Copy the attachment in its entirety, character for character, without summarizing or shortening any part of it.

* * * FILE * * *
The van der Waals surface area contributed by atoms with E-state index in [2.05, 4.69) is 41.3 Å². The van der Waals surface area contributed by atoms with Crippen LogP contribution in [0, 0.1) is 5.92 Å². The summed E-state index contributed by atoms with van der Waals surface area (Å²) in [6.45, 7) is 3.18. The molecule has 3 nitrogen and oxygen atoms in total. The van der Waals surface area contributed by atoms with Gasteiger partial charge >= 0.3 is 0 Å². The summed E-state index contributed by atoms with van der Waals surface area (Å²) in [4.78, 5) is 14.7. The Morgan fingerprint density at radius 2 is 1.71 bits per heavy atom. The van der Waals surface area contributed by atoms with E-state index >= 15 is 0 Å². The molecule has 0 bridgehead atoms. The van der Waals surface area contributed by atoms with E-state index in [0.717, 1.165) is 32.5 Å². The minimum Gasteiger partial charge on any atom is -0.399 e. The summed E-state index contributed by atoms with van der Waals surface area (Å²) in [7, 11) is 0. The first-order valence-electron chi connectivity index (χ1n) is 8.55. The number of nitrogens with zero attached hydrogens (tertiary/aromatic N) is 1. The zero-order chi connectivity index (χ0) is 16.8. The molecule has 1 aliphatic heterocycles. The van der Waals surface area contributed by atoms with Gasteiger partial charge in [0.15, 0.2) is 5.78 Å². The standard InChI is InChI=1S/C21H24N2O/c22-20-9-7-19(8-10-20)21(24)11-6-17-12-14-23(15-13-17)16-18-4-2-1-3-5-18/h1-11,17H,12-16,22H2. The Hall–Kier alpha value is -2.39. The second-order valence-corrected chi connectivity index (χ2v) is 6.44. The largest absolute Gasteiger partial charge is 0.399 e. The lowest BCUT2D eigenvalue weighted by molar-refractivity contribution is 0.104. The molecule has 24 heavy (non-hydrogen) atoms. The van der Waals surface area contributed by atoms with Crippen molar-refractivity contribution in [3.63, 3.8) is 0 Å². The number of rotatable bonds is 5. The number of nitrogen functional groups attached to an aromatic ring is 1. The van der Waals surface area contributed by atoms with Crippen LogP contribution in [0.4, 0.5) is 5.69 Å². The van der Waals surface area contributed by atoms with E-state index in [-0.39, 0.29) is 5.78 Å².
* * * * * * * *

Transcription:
The van der Waals surface area contributed by atoms with E-state index in [2.05, 4.69) is 41.3 Å². The van der Waals surface area contributed by atoms with Crippen LogP contribution in [0, 0.1) is 5.92 Å². The summed E-state index contributed by atoms with van der Waals surface area (Å²) in [6.45, 7) is 3.18. The molecule has 3 nitrogen and oxygen atoms in total. The van der Waals surface area contributed by atoms with Gasteiger partial charge >= 0.3 is 0 Å². The summed E-state index contributed by atoms with van der Waals surface area (Å²) in [4.78, 5) is 14.7. The Morgan fingerprint density at radius 2 is 1.71 bits per heavy atom. The van der Waals surface area contributed by atoms with E-state index >= 15 is 0 Å². The molecule has 0 bridgehead atoms. The van der Waals surface area contributed by atoms with E-state index in [0.717, 1.165) is 32.5 Å². The minimum Gasteiger partial charge on any atom is -0.399 e. The summed E-state index contributed by atoms with van der Waals surface area (Å²) in [7, 11) is 0. The first-order valence-electron chi connectivity index (χ1n) is 8.55. The number of nitrogens with zero attached hydrogens (tertiary/aromatic N) is 1. The zero-order chi connectivity index (χ0) is 16.8. The molecule has 1 aliphatic heterocycles. The van der Waals surface area contributed by atoms with Gasteiger partial charge in [0.15, 0.2) is 5.78 Å². The standard InChI is InChI=1S/C21H24N2O/c22-20-9-7-19(8-10-20)21(24)11-6-17-12-14-23(15-13-17)16-18-4-2-1-3-5-18/h1-11,17H,12-16,22H2. The Hall–Kier alpha value is -2.39. The second-order valence-corrected chi connectivity index (χ2v) is 6.44. The largest absolute Gasteiger partial charge is 0.399 e. The lowest BCUT2D eigenvalue weighted by molar-refractivity contribution is 0.104. The molecule has 24 heavy (non-hydrogen) atoms. The van der Waals surface area contributed by atoms with Crippen molar-refractivity contribution in [3.63, 3.8) is 0 Å². The number of rotatable bonds is 5. The number of nitrogen functional groups attached to an aromatic ring is 1. The van der Waals surface area contributed by atoms with Crippen LogP contribution in [0.4, 0.5) is 5.69 Å². The van der Waals surface area contributed by atoms with E-state index in [-0.39, 0.29) is 5.78 Å².